Prospect Smackdown: Fernando Martinez vs. Jose Tabata
Background and Intangibles
Martinez: Martinez was signed out of the Dominican Republic by the Mets in 2005, for $1.4 million. An excellent athlete, he was considered the equivalent of an additional first round pick. He is considered emotionally mature for his age, and the Mets have had no qualms about pushing him quickly due to this maturity.
Tabata: Tabata was signed out of Venezuela by the Yankees in 2005, for $550,000. He didn't receive quite as much pre-signing attention as Martinez, but like Martinez hasn't looked out of place in pro ball despite his age. Some scouts say that Tabata can get lazy, while others dispute this and say he thrives in pressure situations and just needs to grow up a bit more. The Yanks have handled him more cautiously that the Mets have handled Martinez, but this seems more of an organizational philosophy thing than any problem with Tabata.
Advantage: Both players seem to have done well with their cultural adjustments. Martinez had a bit more buzz when he signed, but Tabata has caught up with him. Martinez may have a slightly better work ethic, but that's hard to quantify, and given their respective ages they are both remarkably mature. Overall Martinez may have a slight edge here but it's not a huge one.
Physicality, Health, and Tools
Martinez: Martinez was born October 10, 1988. A lefty hitter and a righty thrower, he is listed at 6-0, 185. He has plus bat speed and raw power, but his strike zone judgment is relatively mediocre at this point, and he'll struggle against breaking balls on occasion. All of his tools rate as average or better. His speed is a tick above average, but he'll probably lose that as he fills out his body. His arm is strong enough for right field, and he should be a fine defender with more experience.
Martinez missed much of last year with a bruised hand and a sprained knee.
Tabata: Tabata was born August 12, 1988. A righty hitter and thrower, he is still listed at 5-11, 160, although his lower body is starting to fill out and that weight data is probably obsolete. He has outstanding bat speed, and shows ability against both fastballs and breaking balls. His strike zone judgment is very good. All of his tools rate as average or better. Although he runs well now, some people expect him to lose speed as he gets older, although he may keep it longer than Martinez. He has the arm for right field, and with more experience his defense will play there without problem. His season ended early because of an injured thumb.
Advantage: Both players have a ton of bat speed and enormous offensive potential. Martinez has more present power, but Tabata has superior strike zone judgment. Tabata has a bit more running speed at this point, though neither will be a burner in the long run. Both have right field arms. Both of them had problems with nagging injuries last year. Overall this looks even to me, Martinez's edge in current power being balanced by Tabata's better plate discipline and better current speed.
Performance and Polish
Martinez: Martinez is a career .279/.336/.457 hitter in 315 at-bats, including a .333/.389/.505 mark last year in 45 games in the Sally League. His numbers would look better where it not for a 30-game, .193/.254/.387 stint in the Florida State League. But he really had no business in the Florida State League at age 17, so it is hard to hold this against him. Although rather raw in some phases of the game, the fact is that he already has enough polish to hold his own against players several years older than he is: the lack of polish is relative, and relative to his age group, he is very polished indeed. The fact that he didn't look out of place in the Arizona Fall League is quite intriguing.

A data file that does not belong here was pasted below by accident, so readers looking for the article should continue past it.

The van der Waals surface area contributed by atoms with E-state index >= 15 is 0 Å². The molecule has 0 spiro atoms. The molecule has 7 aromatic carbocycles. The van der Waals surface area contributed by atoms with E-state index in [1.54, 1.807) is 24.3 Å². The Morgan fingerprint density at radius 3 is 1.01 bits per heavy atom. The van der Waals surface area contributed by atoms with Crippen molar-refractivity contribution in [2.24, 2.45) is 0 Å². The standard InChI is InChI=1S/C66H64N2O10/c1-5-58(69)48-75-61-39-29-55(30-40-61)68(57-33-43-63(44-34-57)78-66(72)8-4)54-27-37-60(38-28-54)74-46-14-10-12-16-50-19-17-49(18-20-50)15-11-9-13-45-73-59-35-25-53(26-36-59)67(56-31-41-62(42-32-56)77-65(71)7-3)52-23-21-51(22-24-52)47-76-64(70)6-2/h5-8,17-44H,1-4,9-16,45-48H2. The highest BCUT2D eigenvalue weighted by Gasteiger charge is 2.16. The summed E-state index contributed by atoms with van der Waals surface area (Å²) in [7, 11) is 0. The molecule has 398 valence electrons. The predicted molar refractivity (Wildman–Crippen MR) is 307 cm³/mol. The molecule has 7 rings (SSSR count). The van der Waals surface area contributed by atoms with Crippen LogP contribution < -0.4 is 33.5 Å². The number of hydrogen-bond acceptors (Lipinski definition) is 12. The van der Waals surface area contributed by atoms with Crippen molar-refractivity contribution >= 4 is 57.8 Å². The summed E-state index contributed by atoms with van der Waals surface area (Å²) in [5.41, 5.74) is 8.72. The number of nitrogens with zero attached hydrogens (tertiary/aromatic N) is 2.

Tabata: Tabata is a career .300/.379/.419 hitter in 475 at-bats, including .298/.377/.420 last year in the Sally League. Like Martinez, Tabata is raw compared to many minor league players, but is very polished for his age. It would have been very interesting to see what he could have done late in the year in the Florida State League or the Arizona Fall League, but health concerns prevented it.
Advantage: Both players are unusually advanced for their age but still have some work to do. Tabata has shown better strike zone judgment, but Martinez has beaten him handily in the SLG department. Tabata also had a strong home/road split in the Sally League (.921 OPS at home, .713 on the road) while Martinez was more even (.849/.937). I think we have to give Martinez a slight edge here.
Martinez: Martinez projects as a 20-homer hitter at a minimum; he should be a 30+ homer guy if he develops along anything approaching a normal curve. His strike zone judgment and batting average may be erratic, especially if the Mets push him too quickly. He projects as an All-Star right fielder at the major league level in my opinion.
Tabata: Tabata doesn't project as much home run power as Martinez, being more of a 20-25 homer guy at his peak according to many scouts. However, his batting average and OBP could be more consistent than Martinez's, and Tabata should keep his running speed longer. He projects as an All-Star right fielder.
Advantage: Both project as stars, although the exact "flavor" of this stardom could vary. Take your pick depending on what you like: I think Martinez could have more impact power, but Tabata could be a more balanced contributor. No clear advantage.
I think Martinez has a slight edge in background/intangibles and in current performance, while they rate even in projection and tools. So overall I think Martinez comes out just a little bit ahead. But it's close, very close, so close that I ranked Martinez at #17 and Tabata at #18 on my Top 50 hitting prospects list.